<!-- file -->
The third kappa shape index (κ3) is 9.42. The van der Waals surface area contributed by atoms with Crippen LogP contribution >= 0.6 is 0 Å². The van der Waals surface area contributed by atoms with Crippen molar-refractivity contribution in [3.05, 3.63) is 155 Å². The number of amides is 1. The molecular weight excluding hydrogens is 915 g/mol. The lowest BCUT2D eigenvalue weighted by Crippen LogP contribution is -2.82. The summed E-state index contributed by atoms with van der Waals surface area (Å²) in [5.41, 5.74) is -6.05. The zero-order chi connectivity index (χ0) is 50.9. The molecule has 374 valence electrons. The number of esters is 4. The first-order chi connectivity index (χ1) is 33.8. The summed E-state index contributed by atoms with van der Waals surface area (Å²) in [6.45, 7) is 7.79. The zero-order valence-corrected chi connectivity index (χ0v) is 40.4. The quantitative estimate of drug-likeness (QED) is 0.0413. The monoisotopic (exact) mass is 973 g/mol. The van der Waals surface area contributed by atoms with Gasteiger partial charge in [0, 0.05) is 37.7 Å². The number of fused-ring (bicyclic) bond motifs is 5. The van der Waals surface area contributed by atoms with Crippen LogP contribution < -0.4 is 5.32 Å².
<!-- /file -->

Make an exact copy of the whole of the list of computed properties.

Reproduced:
The third kappa shape index (κ3) is 9.42. The van der Waals surface area contributed by atoms with Crippen LogP contribution >= 0.6 is 0 Å². The van der Waals surface area contributed by atoms with Crippen molar-refractivity contribution in [3.05, 3.63) is 155 Å². The number of amides is 1. The molecular weight excluding hydrogens is 915 g/mol. The lowest BCUT2D eigenvalue weighted by Crippen LogP contribution is -2.82. The summed E-state index contributed by atoms with van der Waals surface area (Å²) in [5.41, 5.74) is -6.05. The zero-order chi connectivity index (χ0) is 50.9. The molecule has 374 valence electrons. The number of esters is 4. The first-order chi connectivity index (χ1) is 33.8. The summed E-state index contributed by atoms with van der Waals surface area (Å²) in [6.45, 7) is 7.79. The zero-order valence-corrected chi connectivity index (χ0v) is 40.4. The quantitative estimate of drug-likeness (QED) is 0.0413. The monoisotopic (exact) mass is 973 g/mol. The van der Waals surface area contributed by atoms with Gasteiger partial charge in [0, 0.05) is 37.7 Å². The number of fused-ring (bicyclic) bond motifs is 5. The van der Waals surface area contributed by atoms with Crippen LogP contribution < -0.4 is 5.32 Å².